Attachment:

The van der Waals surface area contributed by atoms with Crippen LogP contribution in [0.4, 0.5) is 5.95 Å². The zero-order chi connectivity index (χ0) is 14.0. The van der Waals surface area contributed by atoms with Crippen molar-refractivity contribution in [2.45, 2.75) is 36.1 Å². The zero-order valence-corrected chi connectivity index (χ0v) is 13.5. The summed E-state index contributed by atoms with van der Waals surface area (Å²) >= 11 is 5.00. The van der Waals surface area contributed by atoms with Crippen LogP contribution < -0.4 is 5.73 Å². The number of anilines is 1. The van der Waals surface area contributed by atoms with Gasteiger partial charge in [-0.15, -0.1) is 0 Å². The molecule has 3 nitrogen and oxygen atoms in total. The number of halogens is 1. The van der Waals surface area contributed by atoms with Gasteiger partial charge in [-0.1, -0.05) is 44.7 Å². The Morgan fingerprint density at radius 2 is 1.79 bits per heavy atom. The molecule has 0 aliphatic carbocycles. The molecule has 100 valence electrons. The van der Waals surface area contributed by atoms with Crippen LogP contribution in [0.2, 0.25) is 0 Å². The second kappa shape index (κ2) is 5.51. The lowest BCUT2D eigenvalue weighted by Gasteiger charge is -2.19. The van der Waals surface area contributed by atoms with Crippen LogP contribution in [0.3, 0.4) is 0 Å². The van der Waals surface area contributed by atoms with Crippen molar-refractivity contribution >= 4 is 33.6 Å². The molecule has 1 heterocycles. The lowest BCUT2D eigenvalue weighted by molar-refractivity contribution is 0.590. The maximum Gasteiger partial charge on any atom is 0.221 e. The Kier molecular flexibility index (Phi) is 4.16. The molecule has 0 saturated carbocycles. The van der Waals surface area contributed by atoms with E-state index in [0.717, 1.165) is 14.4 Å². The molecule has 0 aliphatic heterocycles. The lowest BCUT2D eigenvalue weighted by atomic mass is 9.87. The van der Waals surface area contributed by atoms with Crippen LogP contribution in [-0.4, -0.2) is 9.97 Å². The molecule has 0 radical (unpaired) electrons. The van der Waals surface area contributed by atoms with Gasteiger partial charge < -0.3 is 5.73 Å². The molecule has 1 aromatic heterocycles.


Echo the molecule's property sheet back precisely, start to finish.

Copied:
The van der Waals surface area contributed by atoms with Crippen LogP contribution in [0.4, 0.5) is 5.95 Å². The zero-order chi connectivity index (χ0) is 14.0. The van der Waals surface area contributed by atoms with Crippen molar-refractivity contribution in [2.45, 2.75) is 36.1 Å². The zero-order valence-corrected chi connectivity index (χ0v) is 13.5. The summed E-state index contributed by atoms with van der Waals surface area (Å²) >= 11 is 5.00. The van der Waals surface area contributed by atoms with Crippen LogP contribution < -0.4 is 5.73 Å². The number of anilines is 1. The van der Waals surface area contributed by atoms with Gasteiger partial charge in [-0.15, -0.1) is 0 Å². The molecule has 3 nitrogen and oxygen atoms in total. The number of halogens is 1. The van der Waals surface area contributed by atoms with Gasteiger partial charge in [-0.1, -0.05) is 44.7 Å². The Morgan fingerprint density at radius 2 is 1.79 bits per heavy atom. The molecule has 0 aliphatic carbocycles. The molecule has 100 valence electrons. The van der Waals surface area contributed by atoms with Crippen LogP contribution in [0.2, 0.25) is 0 Å². The second kappa shape index (κ2) is 5.51. The lowest BCUT2D eigenvalue weighted by Gasteiger charge is -2.19. The van der Waals surface area contributed by atoms with Crippen LogP contribution in [0.3, 0.4) is 0 Å². The van der Waals surface area contributed by atoms with Crippen molar-refractivity contribution >= 4 is 33.6 Å². The molecule has 1 heterocycles. The lowest BCUT2D eigenvalue weighted by molar-refractivity contribution is 0.590. The maximum Gasteiger partial charge on any atom is 0.221 e. The Kier molecular flexibility index (Phi) is 4.16. The molecule has 0 saturated carbocycles. The van der Waals surface area contributed by atoms with E-state index in [0.717, 1.165) is 14.4 Å². The molecule has 0 aliphatic heterocycles. The lowest BCUT2D eigenvalue weighted by atomic mass is 9.87. The van der Waals surface area contributed by atoms with Crippen LogP contribution in [-0.4, -0.2) is 9.97 Å². The molecule has 0 radical (unpaired) electrons. The van der Waals surface area contributed by atoms with Gasteiger partial charge < -0.3 is 5.73 Å². The molecule has 1 aromatic heterocycles.